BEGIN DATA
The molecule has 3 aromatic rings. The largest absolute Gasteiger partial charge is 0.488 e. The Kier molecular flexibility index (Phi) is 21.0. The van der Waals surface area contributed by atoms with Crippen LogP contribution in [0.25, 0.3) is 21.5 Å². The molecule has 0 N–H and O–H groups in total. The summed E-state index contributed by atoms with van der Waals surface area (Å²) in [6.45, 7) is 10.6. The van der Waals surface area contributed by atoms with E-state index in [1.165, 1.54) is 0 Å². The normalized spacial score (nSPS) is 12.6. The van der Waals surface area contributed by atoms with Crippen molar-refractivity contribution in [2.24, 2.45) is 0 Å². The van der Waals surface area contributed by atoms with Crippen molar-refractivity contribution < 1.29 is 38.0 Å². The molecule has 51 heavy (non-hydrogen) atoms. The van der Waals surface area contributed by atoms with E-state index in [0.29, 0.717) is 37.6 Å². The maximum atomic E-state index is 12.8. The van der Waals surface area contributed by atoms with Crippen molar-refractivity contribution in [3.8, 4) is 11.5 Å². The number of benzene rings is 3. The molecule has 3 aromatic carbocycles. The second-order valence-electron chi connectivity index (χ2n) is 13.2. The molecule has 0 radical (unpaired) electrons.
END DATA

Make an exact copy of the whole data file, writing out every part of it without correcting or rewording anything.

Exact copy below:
The molecule has 3 aromatic rings. The largest absolute Gasteiger partial charge is 0.488 e. The Kier molecular flexibility index (Phi) is 21.0. The van der Waals surface area contributed by atoms with Crippen LogP contribution in [0.25, 0.3) is 21.5 Å². The molecule has 0 N–H and O–H groups in total. The summed E-state index contributed by atoms with van der Waals surface area (Å²) in [6.45, 7) is 10.6. The van der Waals surface area contributed by atoms with E-state index in [1.165, 1.54) is 0 Å². The normalized spacial score (nSPS) is 12.6. The van der Waals surface area contributed by atoms with Crippen molar-refractivity contribution in [2.24, 2.45) is 0 Å². The van der Waals surface area contributed by atoms with Crippen molar-refractivity contribution < 1.29 is 38.0 Å². The molecule has 51 heavy (non-hydrogen) atoms. The van der Waals surface area contributed by atoms with E-state index in [0.29, 0.717) is 37.6 Å². The maximum atomic E-state index is 12.8. The van der Waals surface area contributed by atoms with Crippen molar-refractivity contribution in [3.8, 4) is 11.5 Å². The number of benzene rings is 3. The molecule has 3 aromatic carbocycles. The second-order valence-electron chi connectivity index (χ2n) is 13.2. The molecule has 0 radical (unpaired) electrons.